Thursday, April 19, 2012

Pickin' Chickens

Now that we knew we were getting chickens, the next question was what breeds do we choose for our backyard flock.  There is such a variety to choose from, it can be quite overwhelming.   Temperament was something very important to us.  Having kids and wanting this to be a good family experience, I wanted a flock that would be good layers, great temperaments and cold tolerant. 

There are some excellent resources to help the backyard chicken novice in the breed selection process.  I found the following to be incredibly helpful:

Based on these resources, we decided on the following breeds*.

Buff Orpington
Orpingtons are big, friendly dual-purpose birds originally developed in the UK, and for many small farms Orpingtons are the only way to go! They're friendly and cold-hardy due to their fluffy plumage.

Barred Rock
Barred Plymouth Rocks or "Barred Rocks", as they're called, are one of the most popular dual-purpose chickens on small farms today. Their heritage is unclear with reports of different crosses, but what is clear is that they're very friendly, great layers of large brown eggs and able to withstand cold weather quite nicely.
Easter Egger

Easter Eggers are not a breed per se, but a variety of chicken that does not conform to any breed standard but lays large to extra large eggs that vary in shade from blue to green to olive to aqua and sometimes even pinkish. Easter Eggers vary widely in color and conformation, and are exceptionally friendly and hardy. Since they are usually quite friendly to children and humans in general, they are a great choice for a family flock.

*Breed information and pictures from My Pet Chicken.

On a cold and rainy Sunday afternoon, our family watched the PBS documentary called,The Natural History of the Chicken” on Netflix.   Towards the end of the documentary, there is a story about a white fluff-ball of a chicken named Liza who wanted nothing other than to be a mother.  The story is based on an article written by L. Joseph Tauer called, "Call Me Chicken"It is a beautiful heartwarming story about a Silkie bantam chicken with an incredible heart.   From that very moment we knew we needed to add a Silkie to our flock.  After further research, we learned Silkie’s are supposed to wonderful chickens for children and are considered the lap dog of the chicken world.  Since a Silkie is a bantam breed which is a smaller chicken than a regular sized chicken, we would need to add at least two.  By having just one smaller chicken, she would run the risk of getting picked by the bigger hens.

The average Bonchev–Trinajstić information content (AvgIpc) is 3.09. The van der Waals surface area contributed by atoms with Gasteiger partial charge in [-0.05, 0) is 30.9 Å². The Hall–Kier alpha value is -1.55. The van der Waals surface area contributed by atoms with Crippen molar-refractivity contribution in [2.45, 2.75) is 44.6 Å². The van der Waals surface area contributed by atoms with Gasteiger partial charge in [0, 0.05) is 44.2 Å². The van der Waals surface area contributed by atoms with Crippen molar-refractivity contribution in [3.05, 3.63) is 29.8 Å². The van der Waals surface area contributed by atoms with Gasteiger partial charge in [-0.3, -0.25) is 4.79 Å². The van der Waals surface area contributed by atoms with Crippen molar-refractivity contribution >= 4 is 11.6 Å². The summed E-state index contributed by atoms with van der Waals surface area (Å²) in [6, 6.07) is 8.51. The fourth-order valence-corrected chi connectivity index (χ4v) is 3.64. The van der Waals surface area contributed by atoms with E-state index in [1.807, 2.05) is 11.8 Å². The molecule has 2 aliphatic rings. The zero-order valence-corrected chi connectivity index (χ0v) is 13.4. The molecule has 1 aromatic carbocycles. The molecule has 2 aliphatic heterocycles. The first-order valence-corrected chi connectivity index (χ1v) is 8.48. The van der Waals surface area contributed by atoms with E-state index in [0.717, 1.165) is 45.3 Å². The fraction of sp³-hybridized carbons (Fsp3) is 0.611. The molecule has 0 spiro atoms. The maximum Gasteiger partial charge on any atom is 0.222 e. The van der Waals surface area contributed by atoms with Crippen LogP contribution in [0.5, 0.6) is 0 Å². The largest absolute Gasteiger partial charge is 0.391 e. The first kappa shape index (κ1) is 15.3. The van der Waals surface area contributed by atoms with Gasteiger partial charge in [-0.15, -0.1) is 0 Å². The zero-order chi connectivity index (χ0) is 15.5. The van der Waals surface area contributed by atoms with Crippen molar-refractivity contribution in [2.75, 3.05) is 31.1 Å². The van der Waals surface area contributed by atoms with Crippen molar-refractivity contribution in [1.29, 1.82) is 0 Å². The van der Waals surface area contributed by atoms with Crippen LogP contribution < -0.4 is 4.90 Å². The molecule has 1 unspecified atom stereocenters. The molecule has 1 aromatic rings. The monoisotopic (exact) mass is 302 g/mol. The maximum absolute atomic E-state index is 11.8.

We now have gone from 3-4 chickens to 5-6 in the matter of a 60 minute documentary.

Belmont Feed and Seed  is a wonderful resource for the Chicago backyard chicken enthusiastOn another Sunday afternoon we took a ride to Belmont Feed and Seed to look at the baby chicks they had in stock, we were not quite ready to bring any home, but wanted to actually see and hold some chicks.  The owners were so incredibly nice and helpful.  We came to find out the following week they’d be getting a batch of white Silkie’s.  The owner recommended that if we wanted at least two Silkie hens, we should get four chicks as they are hard to sex and quite possibly could end up with a couple roosters.  When buying locally or through an online hatchery you can usually buy your chickens sexed to prevent getting the unwanted rooster, however Silkie’s are a breed that is very difficult to sex.   My huge concern was what would we do with a rooster if we ended up with one or two for that matter.   The owner said they would gladly take back any roosters or if we ended up with four hens, they take two hens back and find them homes.  This was a relief.
It was becoming a reality – we REALLY were getting chickens…

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